“If you don’t have enough evidence to charge someone criminally but you think he’s illegal, we can make him disappear.” Those chilling words were spoken by James Pendergraph, then executive director of Immigration and Customs Enforcement’s (ICE) Office of State and Local Coordination, at a conference of police and sheriffs in August 2008. Also present was Amnesty International’s Sarnata Reynolds, who wrote about the incident in the 2009 report “Jailed Without Justice” and said in an interview, “It was almost surreal being there, particularly being someone from an organization that has worked on disappearances for decades in other countries. I couldn’t believe he would say it so boldly, as though it weren’t anything wrong.”
Pendergraph knew that ICE could disappear people, because he knew that in addition to the publicly listed field offices and detention sites, ICE is also confining people in 186 unlisted and unmarked subfield offices, many in suburban office parks or commercial spaces revealing no information about their ICE tenants–nary a sign, a marked car or even a US flag. (Presumably there is a flag at the Veterans Affairs Complex in Castle Point, New York, but no one would associate it with the Criminal Alien Program ICE is running out of Building 7.) Designed for confining individuals in transit, with no beds or showers, subfield offices are not subject to ICE Detention Standards. The subfield office network was mentioned in an October report by Dora Schriro, then special adviser to Janet Napolitano, secretary of Homeland Security, but no locations were provided.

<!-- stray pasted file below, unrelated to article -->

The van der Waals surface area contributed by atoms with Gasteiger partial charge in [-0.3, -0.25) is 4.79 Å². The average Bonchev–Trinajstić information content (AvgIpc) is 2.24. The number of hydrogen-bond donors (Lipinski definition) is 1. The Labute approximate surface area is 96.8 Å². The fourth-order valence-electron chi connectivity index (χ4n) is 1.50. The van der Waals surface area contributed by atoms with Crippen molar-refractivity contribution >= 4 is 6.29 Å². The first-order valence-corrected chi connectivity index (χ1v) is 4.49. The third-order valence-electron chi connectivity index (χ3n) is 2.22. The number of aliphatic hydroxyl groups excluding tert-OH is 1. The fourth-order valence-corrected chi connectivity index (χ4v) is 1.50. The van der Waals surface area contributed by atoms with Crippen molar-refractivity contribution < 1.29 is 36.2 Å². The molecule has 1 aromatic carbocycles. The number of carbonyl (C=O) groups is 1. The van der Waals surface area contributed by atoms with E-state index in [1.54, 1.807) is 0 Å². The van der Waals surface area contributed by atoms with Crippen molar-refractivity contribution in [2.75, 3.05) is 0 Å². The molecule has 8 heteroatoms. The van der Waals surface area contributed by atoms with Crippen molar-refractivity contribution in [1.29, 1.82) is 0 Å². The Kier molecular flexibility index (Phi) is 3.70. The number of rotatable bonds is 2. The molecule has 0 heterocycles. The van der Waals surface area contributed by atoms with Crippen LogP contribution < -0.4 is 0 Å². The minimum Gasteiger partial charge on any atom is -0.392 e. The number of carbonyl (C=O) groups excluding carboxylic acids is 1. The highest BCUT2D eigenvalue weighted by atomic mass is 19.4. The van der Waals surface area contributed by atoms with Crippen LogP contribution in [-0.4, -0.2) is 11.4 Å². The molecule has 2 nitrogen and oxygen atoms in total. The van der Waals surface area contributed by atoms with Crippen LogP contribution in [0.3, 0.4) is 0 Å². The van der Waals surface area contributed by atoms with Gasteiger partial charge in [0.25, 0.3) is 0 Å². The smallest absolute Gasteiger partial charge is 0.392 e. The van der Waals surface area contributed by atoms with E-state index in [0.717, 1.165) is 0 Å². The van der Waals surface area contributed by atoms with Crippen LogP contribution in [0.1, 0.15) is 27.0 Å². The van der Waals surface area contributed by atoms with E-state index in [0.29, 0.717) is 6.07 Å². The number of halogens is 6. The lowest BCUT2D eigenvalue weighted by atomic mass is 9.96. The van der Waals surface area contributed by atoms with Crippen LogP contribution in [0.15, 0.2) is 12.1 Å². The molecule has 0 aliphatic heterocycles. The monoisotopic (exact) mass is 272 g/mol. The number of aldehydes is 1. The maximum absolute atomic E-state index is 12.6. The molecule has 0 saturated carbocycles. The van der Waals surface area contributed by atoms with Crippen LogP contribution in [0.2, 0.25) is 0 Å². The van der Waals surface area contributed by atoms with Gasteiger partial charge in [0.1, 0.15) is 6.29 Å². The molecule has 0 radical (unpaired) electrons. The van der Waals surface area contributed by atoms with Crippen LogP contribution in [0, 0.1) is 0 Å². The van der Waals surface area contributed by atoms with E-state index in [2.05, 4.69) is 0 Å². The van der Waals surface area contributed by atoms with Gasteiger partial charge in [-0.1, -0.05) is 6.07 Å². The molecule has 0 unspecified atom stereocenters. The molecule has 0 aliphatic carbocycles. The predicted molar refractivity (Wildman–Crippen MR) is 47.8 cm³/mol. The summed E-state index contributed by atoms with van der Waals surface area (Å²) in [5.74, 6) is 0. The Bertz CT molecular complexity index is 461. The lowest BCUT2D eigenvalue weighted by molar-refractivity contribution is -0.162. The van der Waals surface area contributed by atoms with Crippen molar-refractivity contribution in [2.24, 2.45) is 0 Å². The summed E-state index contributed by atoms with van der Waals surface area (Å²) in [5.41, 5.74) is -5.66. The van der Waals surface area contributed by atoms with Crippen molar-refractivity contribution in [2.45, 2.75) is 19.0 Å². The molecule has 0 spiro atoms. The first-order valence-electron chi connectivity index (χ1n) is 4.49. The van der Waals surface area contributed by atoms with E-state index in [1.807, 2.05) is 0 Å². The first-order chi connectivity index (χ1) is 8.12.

I obtained a partial list of the subfield offices from an ICE officer and shared it with immigrant advocates in major human and civil rights organizations, whose reactions ranged from perplexity to outrage. Andrea Black, director of Detention Watch Network (DWN), said she was aware of some of the subfield offices but not that people were held there. ICE never provided DWN a list of their locations. “This points to an overall lack of transparency and even organization on the part of ICE,” said Black. ICE says temporary facilities in field or subfield offices are used for 84 percent of all book-ins. There are twenty-four listed field offices. The 186 unlisted subfield offices tend to be where local police and sheriffs have formally or informally reached out to ICE. For instance, in 2007 North Carolina had 629,947 immigrants and at least six subfield offices, compared with Massachusetts, with 913,957 immigrants and one listed field office. Not surprisingly, before joining ICE Pendergraph, a sheriff, was the Joe Arpaio of North Carolina, his official bio stating that he “spearheaded the use of the 287(g) program,” legislation that empowers local police to perform immigration law enforcement functions.